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The namesake of Johns Hopkins University enslaved several. He was thought to be an abolitionist.

Chris Quintana USA Today |

In its statement, the university said it had believed Hopkins to be an “early and staunch abolitionist whose father, a committed Quaker, had freed the family’s enslaved people in 1807.” 

But new research revealed census records that indicated Hopkins enslaved at least one person in 1840 and four more in 1850. The 1860 census record showed no enslaved people in the Hopkins household. The university was founded in 1876 with a $7 million gift from Hopkins following his death.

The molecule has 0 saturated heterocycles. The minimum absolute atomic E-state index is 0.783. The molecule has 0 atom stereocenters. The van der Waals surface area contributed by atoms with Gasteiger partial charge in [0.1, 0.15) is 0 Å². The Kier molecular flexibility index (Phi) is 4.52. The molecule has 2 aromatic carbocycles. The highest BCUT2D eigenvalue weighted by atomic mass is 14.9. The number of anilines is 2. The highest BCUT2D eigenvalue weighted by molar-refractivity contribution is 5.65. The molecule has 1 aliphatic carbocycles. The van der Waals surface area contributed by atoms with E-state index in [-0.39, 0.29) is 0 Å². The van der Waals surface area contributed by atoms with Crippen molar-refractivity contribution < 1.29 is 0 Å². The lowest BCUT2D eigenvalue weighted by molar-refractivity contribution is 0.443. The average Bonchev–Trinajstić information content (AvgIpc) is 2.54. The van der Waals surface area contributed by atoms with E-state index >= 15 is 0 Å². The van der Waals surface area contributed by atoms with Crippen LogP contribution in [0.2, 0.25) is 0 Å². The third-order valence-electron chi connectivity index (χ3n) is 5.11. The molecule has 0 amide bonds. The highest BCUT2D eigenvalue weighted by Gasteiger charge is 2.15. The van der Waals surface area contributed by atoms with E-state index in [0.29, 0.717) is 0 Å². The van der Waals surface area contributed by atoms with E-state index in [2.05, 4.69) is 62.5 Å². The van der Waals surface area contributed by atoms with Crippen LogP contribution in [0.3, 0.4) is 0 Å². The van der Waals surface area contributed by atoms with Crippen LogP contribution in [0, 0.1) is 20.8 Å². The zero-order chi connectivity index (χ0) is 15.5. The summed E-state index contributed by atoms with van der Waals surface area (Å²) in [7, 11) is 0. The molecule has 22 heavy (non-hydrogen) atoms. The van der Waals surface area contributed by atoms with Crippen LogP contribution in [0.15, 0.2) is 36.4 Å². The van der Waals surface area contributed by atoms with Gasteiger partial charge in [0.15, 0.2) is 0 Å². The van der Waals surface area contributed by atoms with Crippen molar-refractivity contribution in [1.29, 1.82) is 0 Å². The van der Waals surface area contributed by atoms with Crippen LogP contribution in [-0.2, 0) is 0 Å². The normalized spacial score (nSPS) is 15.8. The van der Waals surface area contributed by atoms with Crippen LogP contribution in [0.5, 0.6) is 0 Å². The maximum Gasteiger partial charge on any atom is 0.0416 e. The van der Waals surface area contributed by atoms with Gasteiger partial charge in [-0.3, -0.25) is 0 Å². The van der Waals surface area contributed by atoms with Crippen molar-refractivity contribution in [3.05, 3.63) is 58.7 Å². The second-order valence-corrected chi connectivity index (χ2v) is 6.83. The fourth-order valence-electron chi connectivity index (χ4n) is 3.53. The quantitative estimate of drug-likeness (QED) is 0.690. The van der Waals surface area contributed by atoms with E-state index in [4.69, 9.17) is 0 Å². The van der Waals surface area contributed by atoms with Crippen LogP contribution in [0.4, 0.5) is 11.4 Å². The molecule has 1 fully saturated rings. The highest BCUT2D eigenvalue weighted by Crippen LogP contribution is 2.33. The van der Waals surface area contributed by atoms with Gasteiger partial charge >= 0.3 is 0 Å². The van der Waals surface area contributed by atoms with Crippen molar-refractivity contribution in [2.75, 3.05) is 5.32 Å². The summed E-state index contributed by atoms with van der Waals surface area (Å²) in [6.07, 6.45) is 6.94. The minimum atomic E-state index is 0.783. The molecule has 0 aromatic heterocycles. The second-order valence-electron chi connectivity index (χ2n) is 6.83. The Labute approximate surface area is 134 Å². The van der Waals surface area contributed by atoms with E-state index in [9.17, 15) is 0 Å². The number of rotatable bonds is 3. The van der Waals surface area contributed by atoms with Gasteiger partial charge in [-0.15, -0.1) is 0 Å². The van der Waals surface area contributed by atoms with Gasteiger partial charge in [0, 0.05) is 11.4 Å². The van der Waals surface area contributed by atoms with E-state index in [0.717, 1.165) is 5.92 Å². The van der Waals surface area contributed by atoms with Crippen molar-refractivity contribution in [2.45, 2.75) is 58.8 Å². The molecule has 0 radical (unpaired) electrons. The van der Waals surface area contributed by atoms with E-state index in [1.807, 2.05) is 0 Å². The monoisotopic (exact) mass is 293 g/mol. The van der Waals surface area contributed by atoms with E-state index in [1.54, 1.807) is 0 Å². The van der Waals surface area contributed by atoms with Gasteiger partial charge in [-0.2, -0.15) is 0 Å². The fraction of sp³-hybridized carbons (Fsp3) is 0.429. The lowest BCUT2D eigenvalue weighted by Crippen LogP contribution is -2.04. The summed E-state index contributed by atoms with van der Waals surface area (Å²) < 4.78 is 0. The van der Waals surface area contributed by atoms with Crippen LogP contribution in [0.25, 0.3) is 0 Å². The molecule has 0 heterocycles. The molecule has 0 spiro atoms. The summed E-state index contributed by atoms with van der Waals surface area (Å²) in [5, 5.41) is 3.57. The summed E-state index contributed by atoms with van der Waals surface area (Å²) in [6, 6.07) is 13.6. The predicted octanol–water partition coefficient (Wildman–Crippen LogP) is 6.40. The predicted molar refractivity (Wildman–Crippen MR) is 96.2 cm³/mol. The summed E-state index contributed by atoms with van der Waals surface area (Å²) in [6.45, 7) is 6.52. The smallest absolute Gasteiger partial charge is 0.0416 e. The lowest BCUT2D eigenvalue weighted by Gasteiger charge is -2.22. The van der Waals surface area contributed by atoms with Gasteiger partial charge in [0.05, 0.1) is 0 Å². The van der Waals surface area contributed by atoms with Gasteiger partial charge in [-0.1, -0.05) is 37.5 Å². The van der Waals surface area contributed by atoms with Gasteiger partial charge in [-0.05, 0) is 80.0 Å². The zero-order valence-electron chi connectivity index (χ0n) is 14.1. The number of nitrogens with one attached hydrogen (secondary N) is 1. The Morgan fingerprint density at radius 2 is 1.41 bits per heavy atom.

Johns Hopkins, which is in Baltimore, is both a highly selective private university and a national leader in health care. The institution has also been tracking the coronavirus nationally. And its undergraduate students are admitted without consideration of their financial situation, knowing scholarships will cover their need thanks to a $1.8 billion gift in 2018 from Michael Bloomberg, an entrepreneur and politician who attended the university.

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